The term ‘experiential learning’ is often mistakenly used to describe any learning experience that involves participatory activities. Yet, this misconception often fails to include real-world application of learning and therefore can fall short of lasting behavioural change. Experiential learning methodology is core to the Prospects psychosocial programme in Liberia, which builds ‘pre-employment skills’ in 3,500 vulnerable youth aged 15-24.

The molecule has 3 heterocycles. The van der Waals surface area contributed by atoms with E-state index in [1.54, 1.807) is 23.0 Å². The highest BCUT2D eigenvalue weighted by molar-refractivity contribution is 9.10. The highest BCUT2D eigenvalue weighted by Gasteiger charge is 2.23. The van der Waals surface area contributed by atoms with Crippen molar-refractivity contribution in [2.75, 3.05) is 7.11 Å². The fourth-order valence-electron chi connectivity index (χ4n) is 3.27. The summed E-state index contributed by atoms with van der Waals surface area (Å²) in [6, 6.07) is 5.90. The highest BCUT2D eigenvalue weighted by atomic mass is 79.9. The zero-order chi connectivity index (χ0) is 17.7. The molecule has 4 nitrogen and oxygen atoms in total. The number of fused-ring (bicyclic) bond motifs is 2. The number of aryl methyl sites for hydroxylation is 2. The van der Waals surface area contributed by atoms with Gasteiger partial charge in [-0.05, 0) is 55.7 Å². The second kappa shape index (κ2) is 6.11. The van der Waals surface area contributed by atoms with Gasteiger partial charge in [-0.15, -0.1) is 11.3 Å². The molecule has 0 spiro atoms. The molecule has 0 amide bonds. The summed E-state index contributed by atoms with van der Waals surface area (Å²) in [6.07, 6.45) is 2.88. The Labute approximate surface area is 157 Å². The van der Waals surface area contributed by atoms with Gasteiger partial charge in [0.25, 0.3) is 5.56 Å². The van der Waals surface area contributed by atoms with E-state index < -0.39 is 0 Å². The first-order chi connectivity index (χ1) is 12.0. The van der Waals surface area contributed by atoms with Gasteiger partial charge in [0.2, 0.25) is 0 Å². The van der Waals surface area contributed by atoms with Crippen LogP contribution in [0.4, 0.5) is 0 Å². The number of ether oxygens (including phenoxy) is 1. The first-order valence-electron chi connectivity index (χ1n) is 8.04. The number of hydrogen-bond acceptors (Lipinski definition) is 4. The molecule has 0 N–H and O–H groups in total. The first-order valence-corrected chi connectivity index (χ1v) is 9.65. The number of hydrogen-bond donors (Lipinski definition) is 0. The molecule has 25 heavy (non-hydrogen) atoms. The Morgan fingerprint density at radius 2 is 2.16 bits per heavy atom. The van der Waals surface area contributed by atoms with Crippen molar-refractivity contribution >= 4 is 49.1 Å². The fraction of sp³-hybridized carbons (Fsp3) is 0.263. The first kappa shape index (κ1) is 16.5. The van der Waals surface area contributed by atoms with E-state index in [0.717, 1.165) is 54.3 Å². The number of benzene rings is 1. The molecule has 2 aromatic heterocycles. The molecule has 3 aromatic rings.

This practice paper highlights the experience of Prospects Liberia in implementing experiential learning through a number of channels within the psychosocial pillar of the programme. The learning provides other youth and education development practitioners with a resource that can be used to strengthen youth and behavior change programmes through the incorporation of the experiential learning theory.
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